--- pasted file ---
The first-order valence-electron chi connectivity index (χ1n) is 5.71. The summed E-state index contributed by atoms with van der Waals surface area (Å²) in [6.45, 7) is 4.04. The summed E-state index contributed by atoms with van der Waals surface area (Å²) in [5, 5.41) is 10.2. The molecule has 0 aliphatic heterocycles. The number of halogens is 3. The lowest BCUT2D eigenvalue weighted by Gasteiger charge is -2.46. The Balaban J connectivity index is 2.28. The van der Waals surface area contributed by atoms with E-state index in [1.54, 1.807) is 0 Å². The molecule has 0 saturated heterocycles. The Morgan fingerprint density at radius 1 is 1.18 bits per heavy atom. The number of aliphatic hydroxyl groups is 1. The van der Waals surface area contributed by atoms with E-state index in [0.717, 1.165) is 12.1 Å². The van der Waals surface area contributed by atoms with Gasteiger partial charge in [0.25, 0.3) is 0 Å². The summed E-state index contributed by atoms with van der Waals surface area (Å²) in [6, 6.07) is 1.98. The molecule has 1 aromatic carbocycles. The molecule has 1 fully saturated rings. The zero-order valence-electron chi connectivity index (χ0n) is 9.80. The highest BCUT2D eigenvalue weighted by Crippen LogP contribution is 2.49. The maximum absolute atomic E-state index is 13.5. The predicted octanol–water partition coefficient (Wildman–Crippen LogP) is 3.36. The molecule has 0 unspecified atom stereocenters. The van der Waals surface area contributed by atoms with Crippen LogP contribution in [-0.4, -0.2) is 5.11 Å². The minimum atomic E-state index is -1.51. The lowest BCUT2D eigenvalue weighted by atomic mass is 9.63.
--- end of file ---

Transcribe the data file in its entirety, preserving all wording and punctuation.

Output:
The first-order valence-electron chi connectivity index (χ1n) is 5.71. The summed E-state index contributed by atoms with van der Waals surface area (Å²) in [6.45, 7) is 4.04. The summed E-state index contributed by atoms with van der Waals surface area (Å²) in [5, 5.41) is 10.2. The molecule has 0 aliphatic heterocycles. The number of halogens is 3. The lowest BCUT2D eigenvalue weighted by Gasteiger charge is -2.46. The Balaban J connectivity index is 2.28. The van der Waals surface area contributed by atoms with E-state index in [1.54, 1.807) is 0 Å². The molecule has 0 saturated heterocycles. The Morgan fingerprint density at radius 1 is 1.18 bits per heavy atom. The number of aliphatic hydroxyl groups is 1. The van der Waals surface area contributed by atoms with E-state index in [0.717, 1.165) is 12.1 Å². The van der Waals surface area contributed by atoms with Gasteiger partial charge in [0.25, 0.3) is 0 Å². The summed E-state index contributed by atoms with van der Waals surface area (Å²) in [6, 6.07) is 1.98. The molecule has 1 aromatic carbocycles. The molecule has 1 fully saturated rings. The zero-order valence-electron chi connectivity index (χ0n) is 9.80. The highest BCUT2D eigenvalue weighted by Crippen LogP contribution is 2.49. The maximum absolute atomic E-state index is 13.5. The predicted octanol–water partition coefficient (Wildman–Crippen LogP) is 3.36. The molecule has 0 unspecified atom stereocenters. The van der Waals surface area contributed by atoms with Crippen LogP contribution in [-0.4, -0.2) is 5.11 Å². The minimum atomic E-state index is -1.51. The lowest BCUT2D eigenvalue weighted by atomic mass is 9.63.